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Current and next DA are joined by Beaverton police chief in bid for education investment

TIMES PHOTO: DANA HAYNES - Reading to pre-kindergartners in Beaverton are, from left, District Attorney Bob Hermann, Beaverton Police Chief Jim Monger, and DA-elect Kevin Barton. Washington County law enforcement leaders gathered in Beaverton on Monday to make a pitch for new funding and investment — not in jails, police cars or officers, but in early childhood education.

Beaverton Police Chief Jim Monger was on hand at Beaverton's Vose Elementary School, along with Washington County District Attorney Bob Hermann and the next man to have his office, Kevin Barton of Sherwood, who earlier this month won the election to be the next DA.

All three spoke in favor of a nationwide initiative called Fight Crime: Invest in Kids, consisting of more than 5,000 police chief, sheriffs, prosecutors and violence survivors who argue that investment in pre-kindergarten, Head Start and other early childhood education programs are proven methods to reduce crime. The organization includes more than 140 people in Oregon.

"We're really just here to support the schools," Monger said. "It's all about the teachers; making sure they have the tools and the support they need."

Hermann, who is retiring this year, said pre-kindergarten can help young people long before they get involved in negative aspects of society. "It goes a long way toward getting them past some hurdles in their lives, which can lead to crime. Getting pre-K (to all youths) needs to be the focal point of any crime-prevention strategy."

The setting was Beaverton's newly rebuilt Vose Elementary School. Principal Veronica Galvan said the school serves 650 students, with an estimated 80 percent on free- or reduced-price lunch — a federal benchmark for the percentage of low-income families in a neighborhood — and 65 percent speaking a language other than English at home.TIMES PHOTO: DANA HAYNES - Four-year-olds in the Beaverton pre-kindergarten class get to interact with 2-year-old police dog Rizzo, who significantly upstaged the elected officials in the room. Rizzo's handler, Officer Anthony Bastinelli, also spoke to students.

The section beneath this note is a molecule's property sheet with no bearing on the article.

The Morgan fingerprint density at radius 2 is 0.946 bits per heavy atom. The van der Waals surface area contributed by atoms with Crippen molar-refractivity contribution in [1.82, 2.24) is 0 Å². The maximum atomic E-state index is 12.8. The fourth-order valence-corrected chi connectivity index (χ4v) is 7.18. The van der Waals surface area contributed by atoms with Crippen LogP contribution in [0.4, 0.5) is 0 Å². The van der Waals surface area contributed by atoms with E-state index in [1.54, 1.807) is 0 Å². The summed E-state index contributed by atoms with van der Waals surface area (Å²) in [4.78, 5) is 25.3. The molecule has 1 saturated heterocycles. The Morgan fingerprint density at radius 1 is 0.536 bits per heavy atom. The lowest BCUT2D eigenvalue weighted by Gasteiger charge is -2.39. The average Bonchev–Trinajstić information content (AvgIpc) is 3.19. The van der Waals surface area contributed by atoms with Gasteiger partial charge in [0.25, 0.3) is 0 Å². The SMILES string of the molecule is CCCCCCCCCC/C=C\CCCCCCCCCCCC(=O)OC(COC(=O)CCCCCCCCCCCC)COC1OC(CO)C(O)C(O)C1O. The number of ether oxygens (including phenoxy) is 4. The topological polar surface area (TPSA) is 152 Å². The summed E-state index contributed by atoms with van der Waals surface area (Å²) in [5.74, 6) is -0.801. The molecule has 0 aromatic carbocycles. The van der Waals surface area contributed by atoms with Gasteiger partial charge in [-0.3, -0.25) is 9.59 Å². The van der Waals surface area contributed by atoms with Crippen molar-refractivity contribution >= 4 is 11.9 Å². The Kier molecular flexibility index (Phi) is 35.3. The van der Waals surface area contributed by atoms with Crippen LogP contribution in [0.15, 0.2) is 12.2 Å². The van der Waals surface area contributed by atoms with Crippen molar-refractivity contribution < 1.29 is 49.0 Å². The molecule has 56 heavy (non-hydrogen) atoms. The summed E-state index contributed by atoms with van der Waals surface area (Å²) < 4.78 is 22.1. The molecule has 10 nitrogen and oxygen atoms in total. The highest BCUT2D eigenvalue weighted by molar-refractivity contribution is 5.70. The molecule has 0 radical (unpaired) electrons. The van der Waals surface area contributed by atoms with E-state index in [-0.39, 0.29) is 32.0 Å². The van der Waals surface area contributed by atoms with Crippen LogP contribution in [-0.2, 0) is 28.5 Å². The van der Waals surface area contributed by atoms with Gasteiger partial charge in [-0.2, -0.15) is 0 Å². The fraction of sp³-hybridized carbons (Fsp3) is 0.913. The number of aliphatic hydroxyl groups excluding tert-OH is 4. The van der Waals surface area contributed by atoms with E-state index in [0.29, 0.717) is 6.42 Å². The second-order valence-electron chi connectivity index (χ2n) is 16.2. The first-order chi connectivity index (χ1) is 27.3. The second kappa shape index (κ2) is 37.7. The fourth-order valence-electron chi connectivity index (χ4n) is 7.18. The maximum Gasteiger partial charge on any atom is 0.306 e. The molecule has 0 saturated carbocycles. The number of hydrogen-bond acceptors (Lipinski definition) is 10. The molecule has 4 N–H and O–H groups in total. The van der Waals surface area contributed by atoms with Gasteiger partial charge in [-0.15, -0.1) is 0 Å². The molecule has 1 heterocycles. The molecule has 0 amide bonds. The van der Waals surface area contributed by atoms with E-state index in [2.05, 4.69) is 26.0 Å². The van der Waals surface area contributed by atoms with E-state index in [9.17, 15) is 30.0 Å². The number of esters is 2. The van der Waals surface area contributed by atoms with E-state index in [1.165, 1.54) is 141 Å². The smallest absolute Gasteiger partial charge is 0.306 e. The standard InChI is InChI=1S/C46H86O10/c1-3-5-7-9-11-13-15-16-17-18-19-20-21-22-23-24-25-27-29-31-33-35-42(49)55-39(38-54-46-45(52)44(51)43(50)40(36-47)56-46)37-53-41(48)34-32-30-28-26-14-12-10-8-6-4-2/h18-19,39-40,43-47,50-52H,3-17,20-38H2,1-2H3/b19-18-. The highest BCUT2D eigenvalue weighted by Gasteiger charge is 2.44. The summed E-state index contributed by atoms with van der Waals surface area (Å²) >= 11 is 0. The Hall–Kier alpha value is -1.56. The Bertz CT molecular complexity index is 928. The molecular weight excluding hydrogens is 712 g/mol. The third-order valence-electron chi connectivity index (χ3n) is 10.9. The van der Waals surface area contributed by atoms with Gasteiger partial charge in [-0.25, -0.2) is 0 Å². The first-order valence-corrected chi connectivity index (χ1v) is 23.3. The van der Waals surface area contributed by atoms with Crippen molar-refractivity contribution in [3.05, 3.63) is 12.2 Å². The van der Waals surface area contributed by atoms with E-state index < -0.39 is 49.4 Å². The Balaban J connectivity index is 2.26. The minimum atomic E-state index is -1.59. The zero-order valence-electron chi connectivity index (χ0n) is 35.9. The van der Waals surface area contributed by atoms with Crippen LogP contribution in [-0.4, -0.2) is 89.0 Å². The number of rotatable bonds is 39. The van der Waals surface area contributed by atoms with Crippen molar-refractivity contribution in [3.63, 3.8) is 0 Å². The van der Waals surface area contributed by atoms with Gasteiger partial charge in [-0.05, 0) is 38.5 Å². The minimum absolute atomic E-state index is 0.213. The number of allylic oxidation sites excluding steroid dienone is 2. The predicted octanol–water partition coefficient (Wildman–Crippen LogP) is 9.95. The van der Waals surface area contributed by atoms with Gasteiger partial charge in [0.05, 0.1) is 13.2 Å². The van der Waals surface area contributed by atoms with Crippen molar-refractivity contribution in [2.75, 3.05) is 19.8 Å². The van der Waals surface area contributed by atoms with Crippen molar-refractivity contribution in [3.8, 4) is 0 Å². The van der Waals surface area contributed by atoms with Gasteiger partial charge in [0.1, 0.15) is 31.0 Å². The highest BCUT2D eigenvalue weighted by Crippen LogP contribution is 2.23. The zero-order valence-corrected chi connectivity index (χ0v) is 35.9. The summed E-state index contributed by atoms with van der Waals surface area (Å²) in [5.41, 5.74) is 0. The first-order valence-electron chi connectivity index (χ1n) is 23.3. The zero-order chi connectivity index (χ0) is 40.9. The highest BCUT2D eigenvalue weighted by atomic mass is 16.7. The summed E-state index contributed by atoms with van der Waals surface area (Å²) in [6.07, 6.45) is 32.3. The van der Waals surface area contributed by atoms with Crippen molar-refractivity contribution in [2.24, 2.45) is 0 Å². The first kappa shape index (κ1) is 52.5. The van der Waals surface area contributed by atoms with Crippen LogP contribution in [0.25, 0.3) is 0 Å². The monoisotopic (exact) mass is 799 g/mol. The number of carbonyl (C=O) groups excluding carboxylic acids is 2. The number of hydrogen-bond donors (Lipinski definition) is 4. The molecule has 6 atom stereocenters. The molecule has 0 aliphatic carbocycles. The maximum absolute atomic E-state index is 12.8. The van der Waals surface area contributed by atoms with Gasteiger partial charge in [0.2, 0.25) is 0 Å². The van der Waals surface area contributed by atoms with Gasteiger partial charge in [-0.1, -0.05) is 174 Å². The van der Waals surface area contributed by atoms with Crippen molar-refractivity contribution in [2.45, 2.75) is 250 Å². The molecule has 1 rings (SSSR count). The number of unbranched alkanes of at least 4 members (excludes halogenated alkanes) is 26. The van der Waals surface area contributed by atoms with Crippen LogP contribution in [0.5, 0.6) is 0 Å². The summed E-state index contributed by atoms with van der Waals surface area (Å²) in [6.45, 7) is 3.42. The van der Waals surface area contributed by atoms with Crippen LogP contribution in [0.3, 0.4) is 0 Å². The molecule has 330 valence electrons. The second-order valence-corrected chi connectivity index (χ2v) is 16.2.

Vose now holds two pre-kindergarten classes per day, in the morning and afternoon, serving 18 children each and including a meal. During the day, the pre-kindergarten students learn how to interact, how to study, how to help each other and how to sit and listen to a teacher.

"The difference is amazing," Galvan said. "This program is literally saving a year for the kindergarten teachers. They get these students (from the pre-kindergarten program) who've learned how to learn."

Megan Irwin, administrator of early childhood education for Beaverton School District, praised the program but said it's a drop in the bucket. The district now serves an estimated 200 pre-kindergarten students in five schools; but that's out of a population of an estimated 5,500 students districtwide. Another 300 students have access to Head Start, she said. "So it's a pretty small percentage."

Barton, the incoming DA, said the organization is urging state and federal elected officials to fully fund early childhood education. He didn't offer a dollar figure. He said an estimated 21,000 Oregon students, ages 4 to 5, were without any pre-kindergarten or Head Start programs in 2016. "We call on Congress to continue to invest in these programs for every child," he said.

Barton also called on pay equity for pre-kindergarten teachers.

The three officials read the 1995 picture book, "Officer Buckle and Gloria" to 18 students in Janice Lewis' pre-kindergarten class. The book won the 1996 Caldecott Medal for children's literature.

Students also got to meet Beaverton Police Officer Anthony Bastinelli and his police dog, 2-year-old Rizzo.

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